5. FDA-Approved Gene Therapy for Retinoschisis

FDA-Approved Gene Therapy for RetinoschisisAtsena Therapeutics has revealed that the US Food and Drug Administration (FDA) granted approval for the company's investigational new drug (IND) application, paving the way for a phase 1/2 clinical trial of ATSN-201. This therapeutic initiative is designed to address patients with X-linked retinoschisis (XLRS).

A key element of ATSN-201 is AAV.SPR, a groundbreaking spreading capsid developed by the company. This component plays a crucial role in overcoming challenges commonly associated with intravitreal delivery of AAVs for XLRS treatment.

6. Revolutionary Gene Therapy for RP Enters Human Clinical Trials

Revolutionary Gene Therapy for RP Enters Human Clinical TrialsMichigan State University researchers have successfully conducted a gene therapy trial on dogs affected by an inherited eye disease, signaling promising outcomes. This therapy is now in the process of being prepared for clinical application in human patients dealing with the rare condition known as retinitis pigmentosa.

In both humans and dogs, there exists a gene called cyclic nucleotide-gated channel beta 1 (CNGB1), and when mutated, it can lead to eye diseases. Dogs may develop a type of progressive retinal atrophy, while humans can experience a form of retinitis pigmentosa akin to the progressive retinal atrophy observed in dogs.

The positive results observed in the gene therapy applied to dogs with progressive retinal atrophy due to CNGB1 gene mutations have set the stage for the development of a similar therapy for individuals afflicted with CNGB1-retinitis pigmentosa.

Explore promising early testing of gene therapy for retinitis pigmentosa by researchers

7. Potential Treatment for Color Blindness

Potential Treatment for Color Blindness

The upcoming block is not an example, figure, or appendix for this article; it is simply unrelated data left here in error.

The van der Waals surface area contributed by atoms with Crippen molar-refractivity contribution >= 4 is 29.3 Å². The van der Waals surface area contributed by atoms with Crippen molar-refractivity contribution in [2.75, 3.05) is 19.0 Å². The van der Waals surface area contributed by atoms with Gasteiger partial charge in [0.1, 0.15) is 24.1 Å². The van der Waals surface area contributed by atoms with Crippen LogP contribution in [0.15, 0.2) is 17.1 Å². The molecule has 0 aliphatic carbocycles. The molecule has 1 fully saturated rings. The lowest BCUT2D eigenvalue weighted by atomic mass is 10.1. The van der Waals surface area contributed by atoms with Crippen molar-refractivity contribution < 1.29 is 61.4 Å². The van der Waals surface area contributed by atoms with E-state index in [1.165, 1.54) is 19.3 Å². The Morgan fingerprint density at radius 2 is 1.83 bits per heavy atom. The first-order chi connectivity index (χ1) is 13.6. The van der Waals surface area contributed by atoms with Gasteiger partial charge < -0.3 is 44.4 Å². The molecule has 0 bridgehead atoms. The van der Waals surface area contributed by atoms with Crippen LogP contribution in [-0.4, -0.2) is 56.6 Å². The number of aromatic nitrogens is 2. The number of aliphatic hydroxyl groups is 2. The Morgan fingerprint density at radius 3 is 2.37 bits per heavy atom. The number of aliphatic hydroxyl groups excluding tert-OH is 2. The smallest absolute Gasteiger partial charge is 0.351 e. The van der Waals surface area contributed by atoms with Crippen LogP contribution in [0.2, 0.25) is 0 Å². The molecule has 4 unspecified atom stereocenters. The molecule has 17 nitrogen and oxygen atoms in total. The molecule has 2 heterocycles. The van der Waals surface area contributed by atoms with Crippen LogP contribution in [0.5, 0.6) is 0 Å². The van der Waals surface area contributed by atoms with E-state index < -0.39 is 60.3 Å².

For years, color blindness, a prevalent visual impairment affecting millions globally, has been deemed untreatable. Yet, recent progress in genetic therapy is instilling hope for those grappling with complete color blindness. This innovative therapy has shown encouraging outcomes, allowing individuals to perceive the color red to a certain extent.

A study led by Ayelet Mckyton and her research team at the Hebrew University of Jerusalem conducted a limited-scale experiment targeting individuals diagnosed with achromatopsia, a rare variant of color blindness. The participants witnessed notable enhancements in their capacity to differentiate red objects from their surroundings.

Click here to read the full article.

8. Doubling Total RPE65 Protein Levels in Mice with RP

Doubling Total RPE65 Protein Levels in Mice with RP

A study published in Human Gene Therapy, has uncovered intriguing insights into the overall RPE65 protein levels in mice affected by autosomal dominant retinitis pigmentosa. The research showcased a noteworthy twofold increase in these protein levels following the subretinal administration of adeno-associated virus (AAV)-RPE65 gene supplementation.

Led by Debra Thompson and coauthors from the University of Michigan Medical School, the study scrutinized gene supplementation in mice carrying a monoallelic mutation responsible for encoding a rare D477G RPE65 variant, identified as D477G KI mice. These mice exhibited diminished levels of total RPE65 protein due to the heterozygous mutation. Subsequent to the treatment, the introduced recombinant RPE65 was observed to selectively localize to the retinal pigment epithelium and remained stable for a minimum of 6 months post-injection.

Discover how gene therapy increases RPE65 protein levels in retinitis pigmentosa through innovative research.

9. Researchers to Conduct Gene Editing Therapy Trial for Blindness

Researchers to Conduct Gene Editing Therapy Trial for Blindness

Supported by recent funding from the National Institutes of Health (NIH), the team of researchers at the Wisconsin Institute of Discovery is poised to spearhead gene editing therapy targeting two diseases linked to blindness.